Ghana’s state-owned oil company and China’s Cnooc Ltd. made an unsuccessful joint bid of $5 billion for a U.S. company’s stake in one of Africa’s most promising oil regions, an official of the Ghanaian company said monday.
The offer was for a 23.5% stake in Ghana’s Jubilee field, one of the continent’s largest oil deposits, and other nearby assets. The field, thought to contain 1.5 billion barrels of crude, is scheduled to start producing oil in December, heralding Ghana’s entry into the ranks of Africa’s major oil producers.
The stake is owned by Dallas-based Kosmos Energy LLC, which previously held talks with Exxon Mobil Corp. about the oil-field stake.
Kosmos Energy, majority owned by private-equity firms Blackstone Group LP and Warburg Pincus LLC, “has now decided to remain [in Ghana]. That is for sure,” said Gabriel Q.A. Osatey, chief geophysicist of Ghana National Petroleum Corp., or GNPC, on the sidelines of an oil conference in New Delhi.
Kosmos declined to comment.
GNPC and CNOOC’s bid comes after Exxon in August pulled out of a $4 billion deal.
The joint bid from Cnooc and GNPC is the latest evidence of China’s interest in one of the most promising frontiers for offshore oil exploration.
Exxon had discussed paying Kosmos $4 billion for its Jubilee stake, but backed out of a deal in August. The Ghanaian government had objected.
Kosmos, which is small compared with the international oil companies active in Africa, focuses on developing relatively unexplored offshore basins in West Africa. Its relations haven’t always been smooth there, however.
Ghana reacted to the company’s discussions with Exxon by accusing it of cutting GNPC, which holds a 13.75% stake in the Jubilee field, out of talks on the field’s development and sharing information about the field with potential buyers, without state permission.
The disclosure of the failed GNPC-Cnooc bid could be a strategic move to pressure Kosmos into selling. “They are putting under the sunlight that there is a credible bid that is even higher than the one Kosmos had from Exxon,” said Jefferies & Co. analyst Subash Chandra. “Everyone knows now that there is a deal on the table.”
Representatives of GNPC couldn’t be reached for comment.
Some analysts said that Kosmos may not be willing to sell because it deems the price offered by GNPC and Cnooc too low. Buckingham Research Group said in a note to clients in September that Anadarko Petroleum Corp.’s stake in Jubilee, which is the same as Kosmos’s, has an estimated value of $6.75 billion. Other recent discoveries nearby could boost the stake’s value even further.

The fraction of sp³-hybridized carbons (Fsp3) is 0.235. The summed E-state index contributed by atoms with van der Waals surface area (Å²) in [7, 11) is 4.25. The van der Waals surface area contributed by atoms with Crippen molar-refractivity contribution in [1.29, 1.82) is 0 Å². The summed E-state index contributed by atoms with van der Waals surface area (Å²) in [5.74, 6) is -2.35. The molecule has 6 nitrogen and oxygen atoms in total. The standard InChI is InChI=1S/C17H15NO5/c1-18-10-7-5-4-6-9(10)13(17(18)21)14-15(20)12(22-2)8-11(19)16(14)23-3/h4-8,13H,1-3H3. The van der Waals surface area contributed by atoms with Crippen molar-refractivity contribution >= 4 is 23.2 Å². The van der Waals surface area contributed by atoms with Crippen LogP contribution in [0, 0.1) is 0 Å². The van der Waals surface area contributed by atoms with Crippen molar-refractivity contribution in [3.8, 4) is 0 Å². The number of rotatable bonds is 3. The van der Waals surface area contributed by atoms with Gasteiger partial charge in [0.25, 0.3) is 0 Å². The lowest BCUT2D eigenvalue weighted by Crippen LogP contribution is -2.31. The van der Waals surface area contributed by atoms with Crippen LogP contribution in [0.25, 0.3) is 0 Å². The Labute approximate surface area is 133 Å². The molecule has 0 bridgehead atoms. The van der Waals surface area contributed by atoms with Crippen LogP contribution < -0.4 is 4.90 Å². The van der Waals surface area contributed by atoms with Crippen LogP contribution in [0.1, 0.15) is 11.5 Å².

Venture-backed companies like Kosmos that specialize in the risky oil-exploration business are usually eager to cash in on their successes before they have to put up money to develop their holdings. In the case of offshore fields, development costs can run into billions of dollars.
But Kosmos Chief Operating Officer Brian Maxted said in September the company plans to continue developing its assets in Ghana, and is preparing for the field’s initial production later this year.
That could simply mean that Kosmos thinks its assets in Ghana are worth a lot more than has been offered, said Jefferies’s Mr. Chandra.
In addition to Kosmos, GNPC and Anadarko, partners in the Jubilee field include Tullow Oil PLC and EO Group.
Cnooc, with the Ghanaian government’s help, is likely to keep pressuring Kosmos for a deal. “It may not happen now, but I think the discussions will continue. This is not the end of the story,” said Rolake Akinola, a West Africa analyst at political-risk consulting firm Eurasia Group.
In September, China Export Import Bank lent Ghana $10.4 billion for infrastructure projects, and the China Development Bank provided a separate $3 billion loan for the development of the country’s oil-and-gas sector.
Fadel Gheit, an analyst at Oppenheimer Research, said Kosmos is in a difficult situation because even if the company has other potential buyers willing to pay more for its assets, Ghana’s government and China, a major economic ally, will keep applying pressure to have the first option on the deal.
The majority of Cnooc’s production comes from China, but the company also owns oil fields in Nigeria, Australia, Indonesia and other countries. Recently it agreed to a $2.16 billion investment in a South Texas oil-and-gas shale field, the first major U.S. foray for a state-run Chinese oil company.
Chinese national oil companies spent $9 billion in the first half of this year acquiring international assets in a move that will sharply boost their production and reserves, according energy consulting firm Wood Mackenzie. China’s deep-pocketed hunt for resources comes as international oil companies such as Exxon and Chevron Corp. face an uphill struggle to secure enough oil reserves to replenish their waning inventory.
China should be prepared for more of this given the way it has began treating multi-national corporations back in China in an effort to build up domestic “national champions” through its “domestic innovation” programs. What goes around, comes around. China better get used to it.